TdF Day Five

Ageless TV commentator Phil Liggett called the action in today’s flat stage of the Tour “uncomplicated.”  That’s a decent way for an MBE to express ‘boring.”  One of the victims of the overall upgrade of rider skill levels and bike technology over the last fifty years is diversity and variety in the pattern of Tour stages run over regions without hills.  Everybody’s so nearly the same that they almost all stay together for the whole distance.  One idea to create more varied activity is to locate these stages in regions that are likely to have windy conditions and/or foul weather, like the northern and northwestern coastal country of France.  Another is to do what they did for stages two and three this year, run the stages on the cobbles and abrupt short hills of Belgium and hope for bad weather.

But if, like today, you’re going through Champagne country to Reims and the sun’s out (think about it–they planted vineyards there because it has reliable, temperate weather most of the time) you’re not likely to deviate from the standard profile.  That profile includes a fast tempo, a small breakaway by riders who are not a threat to win any of the multiple awards available in the Tour, a “catch” by the peloton between ten and five km of the finish, and a mass sprint featuring all the leading contenders for the Green Jersey (awarded to the rider who wins the most sprint points on the road and at sprint finishes).

Today the catch may have been at a little under five km, which didn’t give the contending sprinters’ teams quite an ideal amount of time to set up their teams for the last 1/2 km or so.  The final sprint’s starting point depends on the riders’ skills (some do better with short sprints, some with longer), the terrain (if there’s a hill or upward false flat it will favor certain riders), and the nervousness of individual riders.  Some sprinters are endowed with “lead-out trains” (that’s “lead” as in “leadership,” not “get the lead out”), while others have to find a wheel to hang on whoever’s it is because their team doesn’t have strong lead-out men.  Robbie McEwen (one of my personal faves) has been making a good living for years by doing the latter.

So today in the last 500 m there was a false flat and then  just a bit of a bump at the end.  Mark Cavendish, who won six sprint stages in last year’s Tour, seemed to be perfectly set up to win again, with two strong lead-out men hammering in front of him as they went under the “red kite,” the overhead marker for the final km.  But about 200 m out Alessandro Petacchi, the world’s best sprinter about five years ago, attacked from behind and was by Cavendish like a rocket.  Cavendish, seeing he could not have victory, sat up (stopped pedaling all-out) and finished 8th or 9th.  Not too classy.  Big Thor Hushovd, who’d whined about not being able to get points in Stage 2, couldn’t push his way uphill into the top three either.  McEwen covered Petacchi’s attack but couldn’t gain on him.  So on that particular terrain, on this day, the best-suited rider won.  Maybe the last kilometers of the Stages 5 and 6 will offer different kinds of run-ins and different terrain.  Because we’re in for two more stages much like today’s before mountains over the weekend.  Just watch–the shape of the race will be almost identical to today’s as described in paragraph two above.  One hundred fifty km of predictability, one last km of sheer excitement.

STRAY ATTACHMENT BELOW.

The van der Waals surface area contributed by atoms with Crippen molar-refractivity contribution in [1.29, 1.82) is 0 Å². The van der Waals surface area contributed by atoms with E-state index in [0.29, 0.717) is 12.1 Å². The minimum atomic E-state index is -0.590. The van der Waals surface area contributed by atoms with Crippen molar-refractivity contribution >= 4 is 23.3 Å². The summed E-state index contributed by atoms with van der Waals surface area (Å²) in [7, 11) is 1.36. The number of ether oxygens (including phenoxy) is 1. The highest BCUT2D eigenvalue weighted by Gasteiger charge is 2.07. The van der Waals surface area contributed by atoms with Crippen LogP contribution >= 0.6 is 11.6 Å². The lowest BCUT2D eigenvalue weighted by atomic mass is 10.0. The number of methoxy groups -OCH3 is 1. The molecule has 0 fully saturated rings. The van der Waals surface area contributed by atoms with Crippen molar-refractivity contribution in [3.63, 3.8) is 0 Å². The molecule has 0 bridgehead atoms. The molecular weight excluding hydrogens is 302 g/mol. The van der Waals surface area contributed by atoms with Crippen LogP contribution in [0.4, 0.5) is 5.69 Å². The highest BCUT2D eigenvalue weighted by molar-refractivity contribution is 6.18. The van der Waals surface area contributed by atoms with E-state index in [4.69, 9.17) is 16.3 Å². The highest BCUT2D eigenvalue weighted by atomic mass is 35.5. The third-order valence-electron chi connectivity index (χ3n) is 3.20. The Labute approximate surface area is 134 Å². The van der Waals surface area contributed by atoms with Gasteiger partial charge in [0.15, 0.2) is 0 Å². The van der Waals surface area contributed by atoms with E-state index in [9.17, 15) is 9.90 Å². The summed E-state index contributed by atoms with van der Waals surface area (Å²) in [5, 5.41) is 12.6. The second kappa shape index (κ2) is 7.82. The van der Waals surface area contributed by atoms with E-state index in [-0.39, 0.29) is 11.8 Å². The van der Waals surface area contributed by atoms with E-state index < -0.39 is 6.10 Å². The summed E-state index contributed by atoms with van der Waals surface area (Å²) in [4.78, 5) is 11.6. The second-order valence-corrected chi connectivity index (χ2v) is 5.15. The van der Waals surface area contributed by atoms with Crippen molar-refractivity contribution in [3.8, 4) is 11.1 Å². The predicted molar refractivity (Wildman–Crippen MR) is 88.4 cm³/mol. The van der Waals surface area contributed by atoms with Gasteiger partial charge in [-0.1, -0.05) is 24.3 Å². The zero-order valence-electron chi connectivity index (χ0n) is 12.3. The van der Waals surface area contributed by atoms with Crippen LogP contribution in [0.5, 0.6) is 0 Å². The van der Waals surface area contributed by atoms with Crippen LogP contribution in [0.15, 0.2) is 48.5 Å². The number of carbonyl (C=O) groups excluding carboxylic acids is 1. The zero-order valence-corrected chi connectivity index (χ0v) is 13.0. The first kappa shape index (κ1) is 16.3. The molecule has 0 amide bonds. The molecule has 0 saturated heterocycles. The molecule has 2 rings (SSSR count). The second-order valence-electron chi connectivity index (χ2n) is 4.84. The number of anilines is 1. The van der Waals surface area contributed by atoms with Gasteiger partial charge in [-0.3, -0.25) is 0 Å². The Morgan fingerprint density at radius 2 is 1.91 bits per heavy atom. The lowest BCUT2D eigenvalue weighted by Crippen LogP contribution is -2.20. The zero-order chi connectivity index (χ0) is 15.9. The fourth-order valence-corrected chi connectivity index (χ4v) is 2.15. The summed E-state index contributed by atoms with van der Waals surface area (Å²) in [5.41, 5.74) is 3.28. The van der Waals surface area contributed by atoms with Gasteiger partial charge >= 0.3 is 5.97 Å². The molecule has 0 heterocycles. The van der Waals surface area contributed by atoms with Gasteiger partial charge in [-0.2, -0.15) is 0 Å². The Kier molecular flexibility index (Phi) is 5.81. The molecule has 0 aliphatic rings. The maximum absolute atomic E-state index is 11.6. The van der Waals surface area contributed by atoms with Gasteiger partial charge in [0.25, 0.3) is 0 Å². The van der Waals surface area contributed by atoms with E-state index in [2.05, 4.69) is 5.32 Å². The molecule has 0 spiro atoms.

Postscript: I forgot to mention yesterday how Alexandre Vinokourov showed his usual selfish, clueless self on Day Four.  He was leading the first chase group, playing the role of support rider for the race favorite, Alberto Contador, who was also in the group.  With a km left Contador flatted.  Vino (gotta love the nickname) charged ahead, pulling a couple of the race overall contenders with him, while Contador lost 20 seconds to them.  What he should have been doing, of course, was noticing that Contador was lagging behind, and riding so as to discourage any of the others from gaining much time on Contador.  If I were a contender for overall victory, the last guy I’d want on my team is Vino.  Talented, but totally out for himself.

©Arnold J. Bradford, 2010.

2 thoughts on “TdF Day Five

  1. You mentioned that the profile of today’s stage was boring. Well, if I was a rider who survived the past couple days, I might welcome a flat, no surprises day.

    • Good point. if I’m hurting from a fall or two, and I’ve had a rough day on the Classics courses, I’d take boredom. Of course, the way the peloton rides, fast and very close together, I’d still have to be paying attention. But mainly I’d just be pacing the other riders and staying away from the guys who want to contest the sprint. I’d need everything I’ve got on Saturday and Sunday. But from a spectator’s viewpoint, I wouldn’t sit in front of the TV for three hours, just for about the last 45 minutes.

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